For those of you contemplating making mulled wine (perhaps after sampling some at the Winter Fair…) here’s my recipe. It should make just over a litre, but you can of course vary the amounts to increase (or decrease) how much wine you get. This was only my first attempt but it was very easy – not to mention successful – so I’ll certainly be making it again. I bought all of the ingredients on Mill Road.
- 1 x cinnamon stick
- A small pinch of ground nutmeg
- About 15 cloves
- Around ten small pieces of dried ginger
- 75g of demerara sugar
- 75cl bottle of red wine
- About 300ml of boiling water
- An orange
Firstly, boil the water in a kettle. Then pour it into a saucepan on a medium heat on the hob and add your cinnamon, nutmeg, ginger and ten of your cloves – these were just the spices that I chose to use, but you could try all sorts of spices and flavourings such as bay leaves, cardamom, vanilla pods, fruit peel and honey. Stick the rest of the cloves into one half of your orange, then cut it in half (I learnt the hard way that it’s much easier to stick the cloves in to the orange before you cut it) and add the cloved half to the pan, skin side up. Stir for a minute then add the sugar, stirring for another minute or so. Then let this mixture simmer (so that it’s bubbling gently) for about ten minutes, stirring occasionally.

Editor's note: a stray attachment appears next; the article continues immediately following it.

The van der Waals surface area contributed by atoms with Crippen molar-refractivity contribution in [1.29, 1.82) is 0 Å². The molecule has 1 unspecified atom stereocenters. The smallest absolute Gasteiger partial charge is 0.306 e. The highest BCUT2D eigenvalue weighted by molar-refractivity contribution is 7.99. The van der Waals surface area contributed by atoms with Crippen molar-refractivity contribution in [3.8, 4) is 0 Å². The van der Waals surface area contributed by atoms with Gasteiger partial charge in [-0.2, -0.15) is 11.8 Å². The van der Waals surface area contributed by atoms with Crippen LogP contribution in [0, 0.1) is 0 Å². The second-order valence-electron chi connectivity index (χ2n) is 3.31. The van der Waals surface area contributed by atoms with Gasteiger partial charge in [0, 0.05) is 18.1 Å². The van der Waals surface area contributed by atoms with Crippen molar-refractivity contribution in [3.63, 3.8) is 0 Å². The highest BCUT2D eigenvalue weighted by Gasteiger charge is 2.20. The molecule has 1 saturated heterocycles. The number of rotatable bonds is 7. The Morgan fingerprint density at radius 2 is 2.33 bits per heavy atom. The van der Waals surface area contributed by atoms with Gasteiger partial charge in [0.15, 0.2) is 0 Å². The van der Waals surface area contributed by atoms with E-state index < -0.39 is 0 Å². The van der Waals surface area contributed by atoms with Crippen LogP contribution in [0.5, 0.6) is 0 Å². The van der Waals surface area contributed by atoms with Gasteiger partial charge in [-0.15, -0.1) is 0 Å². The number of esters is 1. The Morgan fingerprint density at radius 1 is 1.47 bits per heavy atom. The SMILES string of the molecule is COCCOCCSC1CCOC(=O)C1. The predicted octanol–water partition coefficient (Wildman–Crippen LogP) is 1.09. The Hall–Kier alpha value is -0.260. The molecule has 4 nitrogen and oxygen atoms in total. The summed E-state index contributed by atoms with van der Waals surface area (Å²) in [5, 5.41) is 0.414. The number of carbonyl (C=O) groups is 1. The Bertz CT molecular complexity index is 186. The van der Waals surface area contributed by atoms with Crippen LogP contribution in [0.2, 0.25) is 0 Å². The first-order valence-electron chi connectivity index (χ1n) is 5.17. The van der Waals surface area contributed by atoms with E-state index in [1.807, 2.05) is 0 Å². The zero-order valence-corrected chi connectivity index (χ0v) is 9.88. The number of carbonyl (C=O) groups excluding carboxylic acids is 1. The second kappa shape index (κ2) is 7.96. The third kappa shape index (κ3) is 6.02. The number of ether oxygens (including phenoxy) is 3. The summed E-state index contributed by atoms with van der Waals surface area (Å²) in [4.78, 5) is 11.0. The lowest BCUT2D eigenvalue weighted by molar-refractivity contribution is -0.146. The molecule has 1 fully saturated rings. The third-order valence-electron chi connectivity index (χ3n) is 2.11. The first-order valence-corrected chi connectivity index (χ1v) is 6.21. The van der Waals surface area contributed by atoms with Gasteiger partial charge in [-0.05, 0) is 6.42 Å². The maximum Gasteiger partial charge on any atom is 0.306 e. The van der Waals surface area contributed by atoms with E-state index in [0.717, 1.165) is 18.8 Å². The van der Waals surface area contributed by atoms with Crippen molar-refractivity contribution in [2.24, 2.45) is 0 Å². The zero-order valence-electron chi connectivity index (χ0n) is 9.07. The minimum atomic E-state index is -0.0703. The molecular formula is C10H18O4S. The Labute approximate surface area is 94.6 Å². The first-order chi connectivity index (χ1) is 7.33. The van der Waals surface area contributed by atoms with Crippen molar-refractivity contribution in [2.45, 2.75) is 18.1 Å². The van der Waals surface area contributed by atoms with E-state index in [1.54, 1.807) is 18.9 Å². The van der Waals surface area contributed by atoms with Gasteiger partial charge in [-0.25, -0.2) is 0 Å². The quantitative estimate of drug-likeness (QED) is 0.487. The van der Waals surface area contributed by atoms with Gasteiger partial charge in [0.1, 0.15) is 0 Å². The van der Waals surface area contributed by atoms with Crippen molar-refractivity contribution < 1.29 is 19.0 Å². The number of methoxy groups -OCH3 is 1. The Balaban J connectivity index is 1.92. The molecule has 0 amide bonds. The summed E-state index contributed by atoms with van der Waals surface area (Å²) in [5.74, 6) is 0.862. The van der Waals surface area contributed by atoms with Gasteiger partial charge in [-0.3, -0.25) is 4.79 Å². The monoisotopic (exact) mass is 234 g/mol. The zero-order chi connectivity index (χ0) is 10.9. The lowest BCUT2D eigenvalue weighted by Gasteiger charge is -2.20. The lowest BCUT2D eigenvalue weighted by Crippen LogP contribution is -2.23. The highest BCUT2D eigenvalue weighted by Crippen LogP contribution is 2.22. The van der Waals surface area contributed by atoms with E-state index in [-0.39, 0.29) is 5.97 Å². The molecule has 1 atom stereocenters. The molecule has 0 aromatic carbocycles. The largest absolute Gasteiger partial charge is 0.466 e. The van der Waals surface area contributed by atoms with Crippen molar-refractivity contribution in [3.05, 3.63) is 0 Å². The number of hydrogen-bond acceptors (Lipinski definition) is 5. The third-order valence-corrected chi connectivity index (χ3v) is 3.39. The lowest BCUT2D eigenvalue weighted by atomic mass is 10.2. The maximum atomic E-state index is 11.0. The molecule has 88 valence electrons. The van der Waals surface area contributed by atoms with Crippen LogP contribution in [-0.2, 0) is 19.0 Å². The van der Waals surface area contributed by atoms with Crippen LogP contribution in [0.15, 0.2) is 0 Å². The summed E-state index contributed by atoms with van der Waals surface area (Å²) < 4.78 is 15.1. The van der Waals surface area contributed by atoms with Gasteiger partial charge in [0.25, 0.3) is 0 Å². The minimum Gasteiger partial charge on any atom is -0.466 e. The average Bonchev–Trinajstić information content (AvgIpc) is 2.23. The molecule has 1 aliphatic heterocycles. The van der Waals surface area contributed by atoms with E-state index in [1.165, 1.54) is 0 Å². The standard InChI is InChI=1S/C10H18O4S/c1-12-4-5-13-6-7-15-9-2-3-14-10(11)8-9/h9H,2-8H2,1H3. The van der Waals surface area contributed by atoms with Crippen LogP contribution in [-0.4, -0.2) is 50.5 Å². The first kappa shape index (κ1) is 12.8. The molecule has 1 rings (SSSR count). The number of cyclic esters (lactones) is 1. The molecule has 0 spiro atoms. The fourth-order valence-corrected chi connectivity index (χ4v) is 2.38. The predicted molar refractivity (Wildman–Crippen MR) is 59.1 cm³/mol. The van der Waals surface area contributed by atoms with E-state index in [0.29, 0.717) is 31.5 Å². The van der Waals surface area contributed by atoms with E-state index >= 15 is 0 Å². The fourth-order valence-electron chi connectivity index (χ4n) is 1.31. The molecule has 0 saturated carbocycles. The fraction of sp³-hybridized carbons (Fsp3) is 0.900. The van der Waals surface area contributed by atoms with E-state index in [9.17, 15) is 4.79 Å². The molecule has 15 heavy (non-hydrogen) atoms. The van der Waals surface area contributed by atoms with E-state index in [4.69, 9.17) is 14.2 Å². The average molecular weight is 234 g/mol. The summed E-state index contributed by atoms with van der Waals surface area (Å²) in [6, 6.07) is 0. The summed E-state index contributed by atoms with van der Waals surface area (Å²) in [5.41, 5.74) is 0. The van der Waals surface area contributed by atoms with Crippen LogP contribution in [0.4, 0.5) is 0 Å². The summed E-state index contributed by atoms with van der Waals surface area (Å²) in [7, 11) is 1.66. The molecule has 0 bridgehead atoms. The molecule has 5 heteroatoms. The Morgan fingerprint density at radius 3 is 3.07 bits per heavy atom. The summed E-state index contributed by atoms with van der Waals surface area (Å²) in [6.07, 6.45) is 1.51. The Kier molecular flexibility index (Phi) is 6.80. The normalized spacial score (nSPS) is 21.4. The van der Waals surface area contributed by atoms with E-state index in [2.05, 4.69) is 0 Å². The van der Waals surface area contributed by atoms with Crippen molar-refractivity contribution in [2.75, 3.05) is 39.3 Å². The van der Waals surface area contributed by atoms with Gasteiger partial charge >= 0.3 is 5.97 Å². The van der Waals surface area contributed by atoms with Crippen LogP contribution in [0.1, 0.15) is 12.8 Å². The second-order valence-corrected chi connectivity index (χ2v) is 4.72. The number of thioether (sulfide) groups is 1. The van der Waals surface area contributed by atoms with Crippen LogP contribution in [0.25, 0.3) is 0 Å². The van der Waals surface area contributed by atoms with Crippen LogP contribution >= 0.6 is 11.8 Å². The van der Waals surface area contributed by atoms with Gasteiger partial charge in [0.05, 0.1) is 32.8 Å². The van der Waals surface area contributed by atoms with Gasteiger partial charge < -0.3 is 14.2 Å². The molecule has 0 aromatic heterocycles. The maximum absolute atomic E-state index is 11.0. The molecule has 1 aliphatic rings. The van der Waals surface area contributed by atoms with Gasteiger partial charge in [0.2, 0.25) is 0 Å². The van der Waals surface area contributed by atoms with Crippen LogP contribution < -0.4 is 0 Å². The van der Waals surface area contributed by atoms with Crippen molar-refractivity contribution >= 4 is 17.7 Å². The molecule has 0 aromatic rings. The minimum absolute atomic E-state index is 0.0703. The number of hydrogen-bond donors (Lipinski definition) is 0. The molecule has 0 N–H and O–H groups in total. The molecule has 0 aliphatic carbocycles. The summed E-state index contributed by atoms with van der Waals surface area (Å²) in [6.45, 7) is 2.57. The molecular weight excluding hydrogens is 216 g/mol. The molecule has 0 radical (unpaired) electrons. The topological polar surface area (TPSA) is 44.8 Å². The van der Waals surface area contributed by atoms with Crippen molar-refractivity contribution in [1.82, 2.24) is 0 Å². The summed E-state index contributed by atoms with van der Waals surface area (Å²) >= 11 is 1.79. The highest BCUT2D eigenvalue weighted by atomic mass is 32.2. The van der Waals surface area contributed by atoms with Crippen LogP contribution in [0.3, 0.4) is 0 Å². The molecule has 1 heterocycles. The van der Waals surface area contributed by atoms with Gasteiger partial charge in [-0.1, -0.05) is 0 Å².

It’s now time to add your chosen red wine and you can just pour it all in to the mixture in one go – I’m not normally a red wine drinker and am particularly averse to Merlot, so I chose a fruity Chilean Cabernet Sauvigon. Keep the mixture on the hob and gently heat it, stirring occasionally. A couple of the recipes I looked at said to be careful that it doesn’t boil as this could apparently impair the flavour – but I have to admit I let mine boil and it certainly didn’t seem to do any harm. Once you’ve heated the mixture your mulled wine is ready to serve. The best way to do this (both to avoid spillage and also to stop bits of spice ending up in your drink) is to place a sieve over a pouring jug and pour the desired amount of wine in through it. You can then pour the contents of your jug into glasses.
I would suggest serving in thick glasses or ones with handles, as otherwise it can be a bit hot to handle. From your remaining orange half, cut slices and attach them over the side of each glass – for decoration, but it also adds a nice boost of orangey flavour to the wine when placed in the bottom of the glass. Mr Mill Road and I didn’t want to drink all our mulled wine in one go, so went back to the saucepan and reheated when it was time for second and third glasses. I had expected the cooling and reheating to do funny things to the flavour, but it didn’t and each glass of mulled wine was just as enjoyable as the last. I should say that as it is a hot drink, it can be easy to forget how much alcohol you are drinking, so try not to overdo it – a couple of glasses is probably just enough to warm the cockles on a cold winters evening. You can enjoy your mulled wine on its own, or as I did accompanied by some chocolate truffles – I had made some dark chocolate & dragon ginger ones earlier in the day and they were the perfect addition.